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Giving Compound Butter as Gifts

post #1 of 14
Thread Starter 

Im thinking of giving compound butter as gifts this holiday season. I was thinking of storing the butter in wire bale jars with labels and bows. While I know you cant actually 'can' butter, this should keep the butter at least refrigerator stable for a couple weeks right?

 

I thought the jars would be a better presentation than the standard butter log.

 

As long as the usual sanitation standards are met during prep and the jars are clean and they are kept refrigerated..should I be worried of any other health risks??

post #2 of 14

Depending on how early you actually make the butters, you can freeze them. That takes some of the time pressure off.

 

Make sure whoever you gift them with understands that they need to be kept in the fridge.

 

Other than that, I can't think of any particular safety hazards. Sounds like a great idea.

 

One thing to consider. The smallest baled jar I've ever seen is a pint---which is a heck of a lot of butter to use up, no matter how good it tastes. You might consider either half-pint or even smaller (there actually are 4-oz canning jars available), and either go with the fancy lids & rings now on the market, or use a piece of fancy fabric tied in place to cover the lid.

 

They have taken the oath of the brother in blood, in leavened bread and salt. Rudyard Kipling
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They have taken the oath of the brother in blood, in leavened bread and salt. Rudyard Kipling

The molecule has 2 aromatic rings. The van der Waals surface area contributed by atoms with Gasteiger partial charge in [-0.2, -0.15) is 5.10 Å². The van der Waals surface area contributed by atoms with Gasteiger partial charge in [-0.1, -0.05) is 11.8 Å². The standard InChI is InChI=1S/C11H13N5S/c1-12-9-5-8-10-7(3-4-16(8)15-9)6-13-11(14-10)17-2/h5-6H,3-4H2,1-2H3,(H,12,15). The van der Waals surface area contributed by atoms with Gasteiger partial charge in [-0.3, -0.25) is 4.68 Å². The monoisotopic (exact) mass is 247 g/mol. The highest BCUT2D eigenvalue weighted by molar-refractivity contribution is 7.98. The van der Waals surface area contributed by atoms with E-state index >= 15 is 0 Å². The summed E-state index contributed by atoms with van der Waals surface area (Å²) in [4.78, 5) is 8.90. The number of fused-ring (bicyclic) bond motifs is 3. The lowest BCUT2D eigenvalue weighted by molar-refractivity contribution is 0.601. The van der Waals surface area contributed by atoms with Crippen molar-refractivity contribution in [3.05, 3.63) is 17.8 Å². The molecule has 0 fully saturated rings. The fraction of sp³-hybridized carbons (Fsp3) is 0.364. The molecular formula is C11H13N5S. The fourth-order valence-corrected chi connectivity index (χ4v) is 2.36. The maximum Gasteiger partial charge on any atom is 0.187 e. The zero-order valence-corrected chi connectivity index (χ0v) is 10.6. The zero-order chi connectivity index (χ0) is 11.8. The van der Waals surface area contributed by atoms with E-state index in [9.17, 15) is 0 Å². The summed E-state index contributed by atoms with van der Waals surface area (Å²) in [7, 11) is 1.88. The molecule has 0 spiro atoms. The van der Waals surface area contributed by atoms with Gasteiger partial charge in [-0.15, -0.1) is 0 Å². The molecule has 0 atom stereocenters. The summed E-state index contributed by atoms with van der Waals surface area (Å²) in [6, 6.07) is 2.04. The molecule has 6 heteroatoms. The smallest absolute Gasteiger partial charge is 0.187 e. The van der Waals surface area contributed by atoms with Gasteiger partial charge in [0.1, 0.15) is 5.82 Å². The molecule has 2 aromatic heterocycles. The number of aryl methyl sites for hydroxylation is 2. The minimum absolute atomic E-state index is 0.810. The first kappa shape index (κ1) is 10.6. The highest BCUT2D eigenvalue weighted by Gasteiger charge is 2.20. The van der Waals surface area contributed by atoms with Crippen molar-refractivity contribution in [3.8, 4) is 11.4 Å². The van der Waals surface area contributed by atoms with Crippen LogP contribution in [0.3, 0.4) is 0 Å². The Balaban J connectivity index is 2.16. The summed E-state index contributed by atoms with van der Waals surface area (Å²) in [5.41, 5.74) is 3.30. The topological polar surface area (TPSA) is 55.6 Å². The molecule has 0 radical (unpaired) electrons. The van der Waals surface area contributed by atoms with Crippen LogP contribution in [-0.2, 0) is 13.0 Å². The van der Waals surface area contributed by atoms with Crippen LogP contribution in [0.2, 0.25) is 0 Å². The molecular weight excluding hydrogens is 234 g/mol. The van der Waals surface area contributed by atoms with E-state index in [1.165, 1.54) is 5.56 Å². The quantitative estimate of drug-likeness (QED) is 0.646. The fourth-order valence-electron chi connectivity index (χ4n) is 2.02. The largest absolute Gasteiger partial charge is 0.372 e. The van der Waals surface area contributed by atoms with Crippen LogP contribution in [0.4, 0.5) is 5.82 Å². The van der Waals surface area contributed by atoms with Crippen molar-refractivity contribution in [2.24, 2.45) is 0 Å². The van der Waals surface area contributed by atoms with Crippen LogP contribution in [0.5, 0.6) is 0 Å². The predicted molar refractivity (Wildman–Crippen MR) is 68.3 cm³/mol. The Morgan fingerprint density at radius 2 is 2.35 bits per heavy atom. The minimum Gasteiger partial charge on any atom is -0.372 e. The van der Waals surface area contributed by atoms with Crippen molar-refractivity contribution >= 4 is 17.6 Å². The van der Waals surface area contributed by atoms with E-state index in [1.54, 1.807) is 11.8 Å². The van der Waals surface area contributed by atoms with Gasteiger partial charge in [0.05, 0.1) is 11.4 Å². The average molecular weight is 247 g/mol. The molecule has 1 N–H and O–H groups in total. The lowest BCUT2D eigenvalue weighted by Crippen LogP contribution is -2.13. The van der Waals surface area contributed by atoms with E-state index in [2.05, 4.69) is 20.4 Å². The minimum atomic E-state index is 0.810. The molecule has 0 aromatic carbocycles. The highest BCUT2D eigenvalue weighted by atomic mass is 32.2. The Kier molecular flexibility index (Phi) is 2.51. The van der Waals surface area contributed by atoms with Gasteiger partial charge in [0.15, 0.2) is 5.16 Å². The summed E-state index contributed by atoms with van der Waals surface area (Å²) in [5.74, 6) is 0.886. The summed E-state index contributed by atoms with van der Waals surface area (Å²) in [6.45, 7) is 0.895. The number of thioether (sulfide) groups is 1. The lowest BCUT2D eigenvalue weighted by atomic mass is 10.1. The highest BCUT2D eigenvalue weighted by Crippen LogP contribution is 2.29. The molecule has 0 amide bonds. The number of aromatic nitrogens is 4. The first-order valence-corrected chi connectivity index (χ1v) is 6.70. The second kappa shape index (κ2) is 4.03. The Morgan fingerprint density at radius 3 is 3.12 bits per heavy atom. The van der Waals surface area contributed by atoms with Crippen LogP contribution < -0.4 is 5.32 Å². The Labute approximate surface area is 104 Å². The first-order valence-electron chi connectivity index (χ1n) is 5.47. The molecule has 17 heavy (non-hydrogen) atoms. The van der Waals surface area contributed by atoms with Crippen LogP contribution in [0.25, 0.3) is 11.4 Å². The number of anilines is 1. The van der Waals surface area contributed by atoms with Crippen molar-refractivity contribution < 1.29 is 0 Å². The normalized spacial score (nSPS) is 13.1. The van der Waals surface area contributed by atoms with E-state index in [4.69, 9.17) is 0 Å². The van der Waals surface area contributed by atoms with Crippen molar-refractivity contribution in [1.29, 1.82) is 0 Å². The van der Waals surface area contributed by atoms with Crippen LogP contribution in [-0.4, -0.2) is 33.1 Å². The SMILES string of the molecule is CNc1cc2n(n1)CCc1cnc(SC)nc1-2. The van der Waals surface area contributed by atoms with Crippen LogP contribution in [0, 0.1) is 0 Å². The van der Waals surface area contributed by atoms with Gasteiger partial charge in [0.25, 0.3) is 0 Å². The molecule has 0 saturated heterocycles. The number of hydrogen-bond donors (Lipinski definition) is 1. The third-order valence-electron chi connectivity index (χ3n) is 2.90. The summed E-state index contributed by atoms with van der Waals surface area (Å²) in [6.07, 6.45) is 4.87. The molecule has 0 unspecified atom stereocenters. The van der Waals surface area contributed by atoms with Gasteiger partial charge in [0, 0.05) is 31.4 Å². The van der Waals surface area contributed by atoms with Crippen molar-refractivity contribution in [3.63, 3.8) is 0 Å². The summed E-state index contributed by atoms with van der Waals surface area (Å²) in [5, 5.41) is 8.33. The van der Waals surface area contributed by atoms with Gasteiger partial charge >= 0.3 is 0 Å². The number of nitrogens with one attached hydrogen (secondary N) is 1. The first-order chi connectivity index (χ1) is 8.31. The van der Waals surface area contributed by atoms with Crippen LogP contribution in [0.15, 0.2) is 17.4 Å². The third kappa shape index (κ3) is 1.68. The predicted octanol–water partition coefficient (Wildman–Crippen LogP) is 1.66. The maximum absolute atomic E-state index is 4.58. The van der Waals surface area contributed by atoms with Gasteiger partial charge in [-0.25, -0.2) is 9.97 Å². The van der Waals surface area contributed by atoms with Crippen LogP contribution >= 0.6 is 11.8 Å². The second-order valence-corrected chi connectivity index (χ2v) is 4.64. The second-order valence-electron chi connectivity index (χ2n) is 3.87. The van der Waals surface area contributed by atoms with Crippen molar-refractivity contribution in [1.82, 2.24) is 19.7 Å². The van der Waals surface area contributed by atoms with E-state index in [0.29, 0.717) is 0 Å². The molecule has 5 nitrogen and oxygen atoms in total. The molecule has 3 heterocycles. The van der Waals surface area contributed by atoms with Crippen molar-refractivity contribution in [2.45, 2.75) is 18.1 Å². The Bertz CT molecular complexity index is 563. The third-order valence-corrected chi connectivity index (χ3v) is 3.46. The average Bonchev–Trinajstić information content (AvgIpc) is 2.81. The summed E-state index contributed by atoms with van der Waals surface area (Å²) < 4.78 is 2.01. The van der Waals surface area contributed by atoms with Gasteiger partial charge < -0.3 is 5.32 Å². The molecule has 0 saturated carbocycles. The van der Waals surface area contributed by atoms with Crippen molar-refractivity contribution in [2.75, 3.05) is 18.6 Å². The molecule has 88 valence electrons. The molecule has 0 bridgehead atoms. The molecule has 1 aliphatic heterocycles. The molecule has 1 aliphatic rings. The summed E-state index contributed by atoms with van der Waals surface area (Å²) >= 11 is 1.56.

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post #3 of 14
Thread Starter 

Thanks so much! I just want to make sure I have my bases covered...dont want to make anyone sick for Christmas smile.gif

post #4 of 14

That's such a good idea, what kind of flavors will you be combining?  If you use small 4oz jars you can give a small assortment which will also be very pretty.

 

Do compound butters keep as long as regular butter?  Do the herbs parish as quickly as they do on their own?

 

I once had a delicious pumpkin butter (it was a compound, not a jam) at a restaurant and can't figure out how they made it.  Any ideas?

"You are what you eat, so don't be fast, cheap, easy, or fake."

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"You are what you eat, so don't be fast, cheap, easy, or fake."

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post #5 of 14

Really good Christmas idea. My address is....

 

But seriously, let us know how it turns out.

"We make our food; thereafter, our food makes us." - Winston Churchill (with a slight modification)
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"We make our food; thereafter, our food makes us." - Winston Churchill (with a slight modification)
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post #6 of 14

Koukouvagia,


You asked,

 

Do compound butters keep as long as regular butter?  Do the herbs parish as quickly as they do on their own?

 

Yes to the first, no to the second. 
 

I once had a delicious pumpkin butter (it was a compound, not a jam) at a restaurant and can't figure out how they made it.  Any ideas?

 

Yes.  Nothing to it.  It's very much the same as any compound butter -- but you've got to make a little extra effort to get the pumpkin, butter and the various spices to completely liase. 

 

Here's How:

Soften 2 sticks of butter, cream the butter in a mixer at low speed, and add 3 tbs maple syrup, 2 tbs sugar, 1 tbs molasses, 1 tbs grated ginger, and a mix of whatever powdered spices you like with pumpkin -- for instance, cinnamon, allspice, and clove -- to taste.   The additions will cause the butter to break and become grainy.

 

Increase the speed to medium, add 3/4 cup pumpkin puree, and beat until the mixture comes together.

 

Alternatively you can do it in a food processor, but you've got to make sure (a) not to over beat; and (b) scrape down periodically to make sure it comes together evenly.  You can do it by hand as well, using a French whisk.  But it takes more strength and patience.      

 

When the butter is made, form into logs using cling wrap, or fill jars, cocottes or terrines in the usual manner. 

 

If you're going to hold more than a couple of days, hold in the freezer.